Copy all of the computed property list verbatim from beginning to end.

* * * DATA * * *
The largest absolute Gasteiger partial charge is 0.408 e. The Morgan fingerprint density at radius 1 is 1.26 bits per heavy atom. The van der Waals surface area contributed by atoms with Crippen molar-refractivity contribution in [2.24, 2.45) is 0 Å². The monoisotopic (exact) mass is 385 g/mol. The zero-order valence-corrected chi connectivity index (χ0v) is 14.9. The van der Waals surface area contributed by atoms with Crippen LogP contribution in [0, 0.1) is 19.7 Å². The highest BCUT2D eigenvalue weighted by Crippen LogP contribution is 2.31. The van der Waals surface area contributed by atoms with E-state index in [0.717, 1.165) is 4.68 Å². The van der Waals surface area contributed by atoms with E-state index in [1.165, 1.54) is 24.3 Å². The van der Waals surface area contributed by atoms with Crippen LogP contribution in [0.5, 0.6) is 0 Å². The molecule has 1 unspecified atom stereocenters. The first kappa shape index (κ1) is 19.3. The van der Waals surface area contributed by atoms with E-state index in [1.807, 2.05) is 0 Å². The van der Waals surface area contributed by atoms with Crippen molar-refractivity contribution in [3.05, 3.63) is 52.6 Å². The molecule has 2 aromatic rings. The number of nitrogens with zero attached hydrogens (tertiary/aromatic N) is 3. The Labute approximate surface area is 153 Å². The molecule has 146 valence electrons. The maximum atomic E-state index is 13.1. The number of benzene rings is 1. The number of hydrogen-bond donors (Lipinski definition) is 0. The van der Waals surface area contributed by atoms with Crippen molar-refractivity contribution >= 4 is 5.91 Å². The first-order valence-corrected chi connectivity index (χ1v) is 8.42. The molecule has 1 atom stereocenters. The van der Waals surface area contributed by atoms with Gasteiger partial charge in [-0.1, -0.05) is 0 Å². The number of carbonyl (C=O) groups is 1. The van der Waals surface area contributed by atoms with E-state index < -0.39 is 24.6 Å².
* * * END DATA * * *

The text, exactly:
The largest absolute Gasteiger partial charge is 0.408 e. The Morgan fingerprint density at radius 1 is 1.26 bits per heavy atom. The van der Waals surface area contributed by atoms with Crippen molar-refractivity contribution in [2.24, 2.45) is 0 Å². The monoisotopic (exact) mass is 385 g/mol. The zero-order valence-corrected chi connectivity index (χ0v) is 14.9. The van der Waals surface area contributed by atoms with Crippen LogP contribution in [0, 0.1) is 19.7 Å². The highest BCUT2D eigenvalue weighted by Crippen LogP contribution is 2.31. The van der Waals surface area contributed by atoms with E-state index in [0.717, 1.165) is 4.68 Å². The van der Waals surface area contributed by atoms with E-state index in [1.165, 1.54) is 24.3 Å². The van der Waals surface area contributed by atoms with Crippen LogP contribution in [0.5, 0.6) is 0 Å². The molecule has 1 unspecified atom stereocenters. The first kappa shape index (κ1) is 19.3. The van der Waals surface area contributed by atoms with E-state index in [1.807, 2.05) is 0 Å². The van der Waals surface area contributed by atoms with Crippen molar-refractivity contribution in [3.05, 3.63) is 52.6 Å². The molecule has 2 aromatic rings. The number of nitrogens with zero attached hydrogens (tertiary/aromatic N) is 3. The Labute approximate surface area is 153 Å². The molecule has 146 valence electrons. The maximum atomic E-state index is 13.1. The number of benzene rings is 1. The number of hydrogen-bond donors (Lipinski definition) is 0. The van der Waals surface area contributed by atoms with Crippen molar-refractivity contribution >= 4 is 5.91 Å². The first-order valence-corrected chi connectivity index (χ1v) is 8.42. The molecule has 1 atom stereocenters. The van der Waals surface area contributed by atoms with Gasteiger partial charge in [-0.1, -0.05) is 0 Å². The number of carbonyl (C=O) groups is 1. The van der Waals surface area contributed by atoms with E-state index < -0.39 is 24.6 Å².